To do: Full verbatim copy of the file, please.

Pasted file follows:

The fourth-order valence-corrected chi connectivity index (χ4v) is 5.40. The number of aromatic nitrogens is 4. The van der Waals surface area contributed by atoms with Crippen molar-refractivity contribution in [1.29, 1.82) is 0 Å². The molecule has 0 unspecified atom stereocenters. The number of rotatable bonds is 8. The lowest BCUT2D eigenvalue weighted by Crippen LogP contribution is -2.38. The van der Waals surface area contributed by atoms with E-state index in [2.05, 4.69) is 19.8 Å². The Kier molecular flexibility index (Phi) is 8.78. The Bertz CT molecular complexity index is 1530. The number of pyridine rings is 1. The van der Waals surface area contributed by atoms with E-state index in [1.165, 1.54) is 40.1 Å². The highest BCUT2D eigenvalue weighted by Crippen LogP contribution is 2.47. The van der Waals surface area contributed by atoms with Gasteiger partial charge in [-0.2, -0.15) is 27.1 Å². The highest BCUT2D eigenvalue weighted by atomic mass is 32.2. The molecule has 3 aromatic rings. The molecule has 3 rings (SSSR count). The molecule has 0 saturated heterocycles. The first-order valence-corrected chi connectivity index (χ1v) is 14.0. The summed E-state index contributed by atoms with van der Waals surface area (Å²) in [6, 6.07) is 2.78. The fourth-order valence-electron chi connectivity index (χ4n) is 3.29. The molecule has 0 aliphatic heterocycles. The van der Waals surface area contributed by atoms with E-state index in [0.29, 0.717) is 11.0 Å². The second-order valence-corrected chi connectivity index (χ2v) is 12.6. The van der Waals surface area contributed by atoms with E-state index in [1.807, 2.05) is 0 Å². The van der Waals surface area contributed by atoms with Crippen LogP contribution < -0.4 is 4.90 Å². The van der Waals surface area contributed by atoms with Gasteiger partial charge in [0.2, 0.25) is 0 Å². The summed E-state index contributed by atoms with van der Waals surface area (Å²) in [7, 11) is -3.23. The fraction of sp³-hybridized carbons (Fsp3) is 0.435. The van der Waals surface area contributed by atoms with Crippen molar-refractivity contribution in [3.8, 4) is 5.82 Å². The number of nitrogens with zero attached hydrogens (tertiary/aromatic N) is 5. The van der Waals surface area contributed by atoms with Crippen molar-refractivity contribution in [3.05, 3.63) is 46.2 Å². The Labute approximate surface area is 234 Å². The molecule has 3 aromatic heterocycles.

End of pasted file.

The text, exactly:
The fourth-order valence-corrected chi connectivity index (χ4v) is 5.40. The number of aromatic nitrogens is 4. The van der Waals surface area contributed by atoms with Crippen molar-refractivity contribution in [1.29, 1.82) is 0 Å². The molecule has 0 unspecified atom stereocenters. The number of rotatable bonds is 8. The lowest BCUT2D eigenvalue weighted by Crippen LogP contribution is -2.38. The van der Waals surface area contributed by atoms with E-state index in [2.05, 4.69) is 19.8 Å². The Kier molecular flexibility index (Phi) is 8.78. The Bertz CT molecular complexity index is 1530. The number of pyridine rings is 1. The van der Waals surface area contributed by atoms with E-state index in [1.165, 1.54) is 40.1 Å². The highest BCUT2D eigenvalue weighted by Crippen LogP contribution is 2.47. The van der Waals surface area contributed by atoms with Gasteiger partial charge in [-0.2, -0.15) is 27.1 Å². The highest BCUT2D eigenvalue weighted by atomic mass is 32.2. The molecule has 3 aromatic rings. The molecule has 3 rings (SSSR count). The molecule has 0 saturated heterocycles. The first-order valence-corrected chi connectivity index (χ1v) is 14.0. The summed E-state index contributed by atoms with van der Waals surface area (Å²) in [6, 6.07) is 2.78. The fourth-order valence-electron chi connectivity index (χ4n) is 3.29. The molecule has 0 aliphatic heterocycles. The van der Waals surface area contributed by atoms with E-state index in [0.29, 0.717) is 11.0 Å². The second-order valence-corrected chi connectivity index (χ2v) is 12.6. The van der Waals surface area contributed by atoms with E-state index in [1.807, 2.05) is 0 Å². The van der Waals surface area contributed by atoms with Crippen LogP contribution < -0.4 is 4.90 Å². The van der Waals surface area contributed by atoms with Gasteiger partial charge in [0.2, 0.25) is 0 Å². The summed E-state index contributed by atoms with van der Waals surface area (Å²) in [7, 11) is -3.23. The fraction of sp³-hybridized carbons (Fsp3) is 0.435. The van der Waals surface area contributed by atoms with Crippen molar-refractivity contribution in [3.8, 4) is 5.82 Å². The number of nitrogens with zero attached hydrogens (tertiary/aromatic N) is 5. The van der Waals surface area contributed by atoms with Crippen molar-refractivity contribution in [3.05, 3.63) is 46.2 Å². The Labute approximate surface area is 234 Å². The molecule has 3 aromatic heterocycles.